Teaching Shape, Form, and Depth

Teaching About Depth Visual Aide

Visual Aide for Teaching About Depth

Previously I shared the project that I use to reinforce my teaching about line to my middle school student. Today I want to share a summary of my teaching on shape, form, and depth. I think you’ll also find some ideas for integrating art with math in this material. Next week we’ll look at the exercise that I use to reinforce this lesson.

After establishing the definition of “shape” as two-dimensional space inclosed by a line, we then clarify what “two-dimensional” means and contrast it with the concept of “three-dimensional.” It is surprising how often the students have only a vague sense of those words. Using illustrations and objects I demonstrate that the two dimensions of two-dimensional are height and width ONLY: whereas, three-dimensional involves the third dimension of depth. Therefore, two-dimensional is flat, and three-dimensional is not flat.

Returning to the definition of shapes after that introduction, the students are now ready to consider the difference between shapes and forms. Drawing a circle on the board I ask them to identify it as a circle which is a shape and contrast it with a ball or sphere that I hold up which they identify as a form. We repeat the process between a square and a cube, a rectangle and a rectangular prism, and a triangle and a pyramid or a triangular prism.

Because I believe that there are spiritual nuggets hidden in approaching art through the visual elements, I point out that the emphasis with shapes is on the boundary, borders, or edges. Because of the definitive line at the edge of the shape we clearly see that there is a boundary, a specific place beyond which the shape does not exist. And so it is in life that there are boundaries, clear distinctions between male and female, between life and death, between truth and lies. Modern, popular culture to the contrary, life is not a matter of vague, subjective preferences. On the other hand, the emphasis with form is on the volume or the substance. To capture form with any degree of effectiveness the artist is going to need to study the form in relationship to its light source. Since we are reminded scripturally that God is Light, it doesn’t take much consideration to see the spiritual suggestion that the substance and fulness of our lives is dependent upon our own response to the Light of God’s truth.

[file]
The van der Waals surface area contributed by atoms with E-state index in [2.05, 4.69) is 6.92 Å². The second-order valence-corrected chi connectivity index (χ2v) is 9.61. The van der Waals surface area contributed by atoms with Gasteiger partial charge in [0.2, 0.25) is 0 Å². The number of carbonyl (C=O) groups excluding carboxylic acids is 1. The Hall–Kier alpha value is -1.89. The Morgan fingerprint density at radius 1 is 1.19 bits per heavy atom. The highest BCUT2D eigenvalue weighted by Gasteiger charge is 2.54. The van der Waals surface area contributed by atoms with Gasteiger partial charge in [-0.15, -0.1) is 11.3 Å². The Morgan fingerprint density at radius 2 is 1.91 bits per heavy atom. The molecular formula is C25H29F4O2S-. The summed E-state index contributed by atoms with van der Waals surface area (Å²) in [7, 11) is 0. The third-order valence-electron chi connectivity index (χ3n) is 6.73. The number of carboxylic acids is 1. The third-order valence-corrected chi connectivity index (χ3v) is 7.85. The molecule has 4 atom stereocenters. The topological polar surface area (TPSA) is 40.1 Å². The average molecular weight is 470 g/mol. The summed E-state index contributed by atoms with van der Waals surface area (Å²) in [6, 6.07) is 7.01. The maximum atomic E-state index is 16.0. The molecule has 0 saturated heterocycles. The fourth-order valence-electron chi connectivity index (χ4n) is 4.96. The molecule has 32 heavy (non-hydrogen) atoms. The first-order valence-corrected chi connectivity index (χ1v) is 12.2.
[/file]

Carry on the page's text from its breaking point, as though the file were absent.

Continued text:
I then point out to the students that we have a basic problem as artists who paint or draw on paper or canvas because our paper or canvas is two-dimensional but the stuff we want to paint or draw is usually three-dimensional. Finding ways to solve that problem is the on-going challenge of the two-dimensional artist who wants to capture any level of realism.

Directing the students’ attention to the still-life drawing at the beginning of this post, I remind the students that it is drawn on a flat piece of paper. There is no real depth involved; however, does it look like some of the objects are closer to them and other objects are further away? They all agree that the knife looks like it is closer so I ask them why? What did I do to create an optical illusion that the knife was closer?

After considerable discussion and challenging questions from me, they are usually able to come up with the following basic rule for achieving depth:

Something further away will be . . .

1.  Higher on the page,
2.  Relatively smaller, and
3.  Overlapped by items that are “closer.”

This has been the instructional part of the lesson on space, form, and depth. Next week I’ll share with you the exercise that I use to reinforce the concepts.

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